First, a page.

Former Microsoft CEO Bill Gates has suggested that former President Donald Trump should probably be allowed back on social media, notwithstanding what he said were his "corrosive" theories about fraud in the 2020 election.
"I think at some point he probably will be allowed back on and probably should be allowed back on," Gates said, speaking to CNBC on Thursday.
"It's weird when you're saying that the election was stolen without any facts there and how corrosive that is, but I'll bet they'll find a way to let him back on. His stuff may be labelled as false in a lot of cases. You know in a way people's interest in what he says may go down quite a bit. That'll be interesting to watch," the tech billionaire added.
Gates attacked Trump repeatedly during his presidency, with his criticisms focused mostly on viruses and vaccinations. Even before the coronavirus, Gates said that he told Trump at a meeting in 2018 not to set up a commission on possible ill effects of vaccines, calling the idea a "dead end" and a "bad thing." Over the past year, the billionaire attacked the president over his administration's "slow" and "chaotic" response to the pandemic, and slammed him for cutting US funding to the World Health Organization, with the funding halt leaving the Bill and Melinda Gates Foundation as the WHO's largest single donor (and ethical concerns associated with that fact).
The Microsoft co-founder retired from day-to-day operations at the company in 2008, and stepped down from its board in 2020. He has gone on to promote a range of philanthropic initiatives mostly related to health. His foundation has invested heavily in the development of most major vaccines developed in Western countries, including jabs by Moderna, AstraZeneca, Johnson & Johnson, and others. The wealth of the foundation and Gates' personal wealth have gone up considerably amid the pandemic due to fortuitous investments.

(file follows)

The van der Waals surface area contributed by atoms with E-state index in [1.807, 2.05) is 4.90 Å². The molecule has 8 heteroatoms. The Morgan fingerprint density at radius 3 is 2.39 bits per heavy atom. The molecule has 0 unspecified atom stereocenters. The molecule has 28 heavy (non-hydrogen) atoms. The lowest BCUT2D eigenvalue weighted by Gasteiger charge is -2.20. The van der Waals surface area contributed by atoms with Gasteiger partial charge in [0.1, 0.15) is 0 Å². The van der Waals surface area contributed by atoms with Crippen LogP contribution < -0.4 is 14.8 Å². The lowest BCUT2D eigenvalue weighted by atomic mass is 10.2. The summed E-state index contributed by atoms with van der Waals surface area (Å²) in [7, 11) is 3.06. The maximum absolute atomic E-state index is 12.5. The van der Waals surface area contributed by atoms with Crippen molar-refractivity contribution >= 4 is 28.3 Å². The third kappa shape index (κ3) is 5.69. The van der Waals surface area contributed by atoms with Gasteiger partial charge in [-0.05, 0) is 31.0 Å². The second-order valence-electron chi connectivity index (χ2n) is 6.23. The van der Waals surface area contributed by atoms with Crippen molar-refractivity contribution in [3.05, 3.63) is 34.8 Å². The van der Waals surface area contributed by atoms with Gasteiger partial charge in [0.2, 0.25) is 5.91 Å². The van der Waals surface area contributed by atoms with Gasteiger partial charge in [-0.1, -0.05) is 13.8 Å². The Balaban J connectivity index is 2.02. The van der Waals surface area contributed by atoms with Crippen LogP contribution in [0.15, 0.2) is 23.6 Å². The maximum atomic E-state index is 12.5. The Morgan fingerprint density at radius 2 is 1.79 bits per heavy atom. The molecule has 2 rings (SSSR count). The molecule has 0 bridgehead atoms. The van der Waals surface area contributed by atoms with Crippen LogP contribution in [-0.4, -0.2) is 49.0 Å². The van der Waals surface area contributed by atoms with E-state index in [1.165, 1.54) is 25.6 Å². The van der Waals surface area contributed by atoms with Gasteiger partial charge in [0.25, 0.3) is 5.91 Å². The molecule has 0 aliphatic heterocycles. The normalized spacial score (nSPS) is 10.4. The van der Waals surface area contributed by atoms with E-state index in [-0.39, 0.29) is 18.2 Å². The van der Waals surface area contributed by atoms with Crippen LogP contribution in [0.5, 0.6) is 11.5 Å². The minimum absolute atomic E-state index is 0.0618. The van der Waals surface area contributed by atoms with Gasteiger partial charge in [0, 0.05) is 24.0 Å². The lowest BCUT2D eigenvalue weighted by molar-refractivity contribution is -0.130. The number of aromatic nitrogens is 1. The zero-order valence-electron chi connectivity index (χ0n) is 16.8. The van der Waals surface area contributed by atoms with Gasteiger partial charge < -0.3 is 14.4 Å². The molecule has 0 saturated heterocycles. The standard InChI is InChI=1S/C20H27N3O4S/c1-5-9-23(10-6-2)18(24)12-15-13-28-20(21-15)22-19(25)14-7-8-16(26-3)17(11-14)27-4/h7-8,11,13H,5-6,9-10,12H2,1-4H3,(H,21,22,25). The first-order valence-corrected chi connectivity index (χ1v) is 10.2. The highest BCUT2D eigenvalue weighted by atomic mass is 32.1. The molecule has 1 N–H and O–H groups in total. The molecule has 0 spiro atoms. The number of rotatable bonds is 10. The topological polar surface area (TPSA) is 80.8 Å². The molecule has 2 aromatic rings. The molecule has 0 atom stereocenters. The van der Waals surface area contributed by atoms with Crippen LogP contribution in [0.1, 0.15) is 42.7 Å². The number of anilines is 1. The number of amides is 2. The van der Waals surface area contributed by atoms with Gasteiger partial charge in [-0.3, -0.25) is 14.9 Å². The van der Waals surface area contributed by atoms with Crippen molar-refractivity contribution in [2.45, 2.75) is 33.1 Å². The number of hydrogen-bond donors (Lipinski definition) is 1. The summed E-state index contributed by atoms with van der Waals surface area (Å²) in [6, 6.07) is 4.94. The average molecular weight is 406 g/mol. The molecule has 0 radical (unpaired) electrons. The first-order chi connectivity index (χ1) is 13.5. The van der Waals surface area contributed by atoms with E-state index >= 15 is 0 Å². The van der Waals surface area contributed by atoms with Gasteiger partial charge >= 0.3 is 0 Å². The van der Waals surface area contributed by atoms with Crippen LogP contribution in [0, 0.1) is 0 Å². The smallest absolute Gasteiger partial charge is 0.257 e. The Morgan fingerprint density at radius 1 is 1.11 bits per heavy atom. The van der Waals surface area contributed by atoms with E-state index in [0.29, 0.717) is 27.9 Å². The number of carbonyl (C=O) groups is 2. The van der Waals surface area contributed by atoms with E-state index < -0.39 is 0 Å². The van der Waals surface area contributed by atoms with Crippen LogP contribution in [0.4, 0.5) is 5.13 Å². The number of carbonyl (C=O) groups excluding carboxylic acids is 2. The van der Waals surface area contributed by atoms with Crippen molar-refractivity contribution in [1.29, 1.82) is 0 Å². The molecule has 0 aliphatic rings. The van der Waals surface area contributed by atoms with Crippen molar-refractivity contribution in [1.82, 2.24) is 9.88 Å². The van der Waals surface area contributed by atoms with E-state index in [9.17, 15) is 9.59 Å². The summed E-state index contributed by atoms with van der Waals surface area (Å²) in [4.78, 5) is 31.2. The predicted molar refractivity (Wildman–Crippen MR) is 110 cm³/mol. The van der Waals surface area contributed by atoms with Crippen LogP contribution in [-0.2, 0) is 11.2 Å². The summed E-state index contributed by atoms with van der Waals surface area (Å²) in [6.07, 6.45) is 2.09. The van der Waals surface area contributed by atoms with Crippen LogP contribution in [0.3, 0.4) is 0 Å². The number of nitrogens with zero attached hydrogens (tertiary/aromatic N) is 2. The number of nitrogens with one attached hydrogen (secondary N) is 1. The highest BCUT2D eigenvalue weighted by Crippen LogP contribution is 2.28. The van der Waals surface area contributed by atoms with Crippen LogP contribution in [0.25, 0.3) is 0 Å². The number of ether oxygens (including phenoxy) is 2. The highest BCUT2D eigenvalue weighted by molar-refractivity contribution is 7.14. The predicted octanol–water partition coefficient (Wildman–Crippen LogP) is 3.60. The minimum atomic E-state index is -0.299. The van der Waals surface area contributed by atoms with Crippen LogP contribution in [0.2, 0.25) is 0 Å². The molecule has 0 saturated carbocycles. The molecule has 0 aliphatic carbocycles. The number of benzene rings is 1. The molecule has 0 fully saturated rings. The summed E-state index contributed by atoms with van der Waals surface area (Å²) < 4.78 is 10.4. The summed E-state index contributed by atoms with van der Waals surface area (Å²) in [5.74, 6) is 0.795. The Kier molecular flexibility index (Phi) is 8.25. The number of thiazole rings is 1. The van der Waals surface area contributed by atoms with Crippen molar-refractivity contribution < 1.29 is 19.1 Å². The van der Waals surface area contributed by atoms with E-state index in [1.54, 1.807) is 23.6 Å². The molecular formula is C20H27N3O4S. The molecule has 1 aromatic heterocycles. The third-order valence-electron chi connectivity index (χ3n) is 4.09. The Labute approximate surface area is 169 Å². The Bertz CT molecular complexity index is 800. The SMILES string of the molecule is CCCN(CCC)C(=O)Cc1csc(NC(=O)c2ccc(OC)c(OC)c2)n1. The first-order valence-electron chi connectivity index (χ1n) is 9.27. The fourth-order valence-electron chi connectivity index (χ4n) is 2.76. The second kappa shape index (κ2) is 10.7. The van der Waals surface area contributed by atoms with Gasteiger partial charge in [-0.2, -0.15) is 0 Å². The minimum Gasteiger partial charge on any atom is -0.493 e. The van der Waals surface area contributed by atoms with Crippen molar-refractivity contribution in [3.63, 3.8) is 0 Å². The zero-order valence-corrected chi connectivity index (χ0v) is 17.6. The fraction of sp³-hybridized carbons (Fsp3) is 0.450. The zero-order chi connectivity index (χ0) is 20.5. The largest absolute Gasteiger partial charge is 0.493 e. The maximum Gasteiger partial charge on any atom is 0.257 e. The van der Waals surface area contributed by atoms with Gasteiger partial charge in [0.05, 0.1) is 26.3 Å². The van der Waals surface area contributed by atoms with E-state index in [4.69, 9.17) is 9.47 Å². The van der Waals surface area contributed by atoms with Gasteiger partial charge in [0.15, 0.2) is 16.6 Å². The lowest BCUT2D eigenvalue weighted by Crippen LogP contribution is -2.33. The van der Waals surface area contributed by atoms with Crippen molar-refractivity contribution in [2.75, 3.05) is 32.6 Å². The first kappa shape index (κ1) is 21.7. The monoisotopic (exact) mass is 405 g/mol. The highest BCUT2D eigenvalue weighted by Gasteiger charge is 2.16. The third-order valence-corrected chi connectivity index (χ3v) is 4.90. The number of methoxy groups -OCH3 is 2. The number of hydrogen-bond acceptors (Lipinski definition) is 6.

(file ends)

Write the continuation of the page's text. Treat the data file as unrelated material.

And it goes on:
Trump Remains Heavy Favourite Among Republicans
Gates' suggestion that public interest in Trump will go down with time is up for debate, with the former president remaining the favourite among some 54 percent of Republicans, according to a recent poll. Congressional GOP leaders have made an effort to placate Trump supporters to prevent a rout of Republicans in the 2022 midterms amid rumours that the real estate mogul is considering the creation of a third party.
Commenting on his Twitter ban, Trump said the platform "is not the same" as it used to be. "I understand it has become very boring and millions of people are leaving it...We are negotiating with other people and there is also the option of building your own site," he said.
During his time as a private citizen, in the 2016 campaign and for most of his presidency, Trump's Twitter was treated by media and his followers as the go-to to figure out what he was thinking about or doing. The billionaire treated the platform as a means to bypass the media filter and speak directly to the public, and occassionally, to world leaders. In 2020, after he began making claims about systemic election fraud, the platform started attaching warning labels about the veracity of his tweets, and eventually banned him completely after the 6 January Capitol riots. Other tech giants followed suit.